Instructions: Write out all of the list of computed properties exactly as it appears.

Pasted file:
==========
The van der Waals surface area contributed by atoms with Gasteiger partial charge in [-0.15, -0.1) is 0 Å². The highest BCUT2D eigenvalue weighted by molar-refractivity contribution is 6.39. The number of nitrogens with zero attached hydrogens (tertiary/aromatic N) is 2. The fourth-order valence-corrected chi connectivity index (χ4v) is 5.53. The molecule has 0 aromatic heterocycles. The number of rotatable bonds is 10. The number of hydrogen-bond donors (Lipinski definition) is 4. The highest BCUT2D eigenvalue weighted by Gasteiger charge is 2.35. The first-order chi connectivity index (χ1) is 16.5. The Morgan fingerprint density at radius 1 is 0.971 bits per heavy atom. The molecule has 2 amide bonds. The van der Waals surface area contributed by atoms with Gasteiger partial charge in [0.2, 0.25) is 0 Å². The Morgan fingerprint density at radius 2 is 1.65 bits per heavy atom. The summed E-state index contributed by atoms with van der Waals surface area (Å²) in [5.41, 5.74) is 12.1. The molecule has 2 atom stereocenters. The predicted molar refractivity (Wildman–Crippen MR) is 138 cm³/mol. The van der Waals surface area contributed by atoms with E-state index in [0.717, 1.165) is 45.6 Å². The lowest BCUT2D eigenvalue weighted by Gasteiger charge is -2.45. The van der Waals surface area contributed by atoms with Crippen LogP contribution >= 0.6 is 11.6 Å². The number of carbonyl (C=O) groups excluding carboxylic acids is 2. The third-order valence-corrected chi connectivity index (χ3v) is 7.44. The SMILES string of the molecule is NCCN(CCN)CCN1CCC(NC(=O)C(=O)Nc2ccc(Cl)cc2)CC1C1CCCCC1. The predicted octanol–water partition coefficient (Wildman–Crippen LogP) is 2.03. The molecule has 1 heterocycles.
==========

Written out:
The van der Waals surface area contributed by atoms with Gasteiger partial charge in [-0.15, -0.1) is 0 Å². The highest BCUT2D eigenvalue weighted by molar-refractivity contribution is 6.39. The number of nitrogens with zero attached hydrogens (tertiary/aromatic N) is 2. The fourth-order valence-corrected chi connectivity index (χ4v) is 5.53. The molecule has 0 aromatic heterocycles. The number of rotatable bonds is 10. The number of hydrogen-bond donors (Lipinski definition) is 4. The highest BCUT2D eigenvalue weighted by Gasteiger charge is 2.35. The first-order chi connectivity index (χ1) is 16.5. The Morgan fingerprint density at radius 1 is 0.971 bits per heavy atom. The molecule has 2 amide bonds. The van der Waals surface area contributed by atoms with Gasteiger partial charge in [0.2, 0.25) is 0 Å². The Morgan fingerprint density at radius 2 is 1.65 bits per heavy atom. The summed E-state index contributed by atoms with van der Waals surface area (Å²) in [5.41, 5.74) is 12.1. The molecule has 2 atom stereocenters. The predicted molar refractivity (Wildman–Crippen MR) is 138 cm³/mol. The van der Waals surface area contributed by atoms with E-state index in [0.717, 1.165) is 45.6 Å². The lowest BCUT2D eigenvalue weighted by Gasteiger charge is -2.45. The van der Waals surface area contributed by atoms with Crippen LogP contribution >= 0.6 is 11.6 Å². The number of carbonyl (C=O) groups excluding carboxylic acids is 2. The third-order valence-corrected chi connectivity index (χ3v) is 7.44. The SMILES string of the molecule is NCCN(CCN)CCN1CCC(NC(=O)C(=O)Nc2ccc(Cl)cc2)CC1C1CCCCC1. The predicted octanol–water partition coefficient (Wildman–Crippen LogP) is 2.03. The molecule has 1 heterocycles.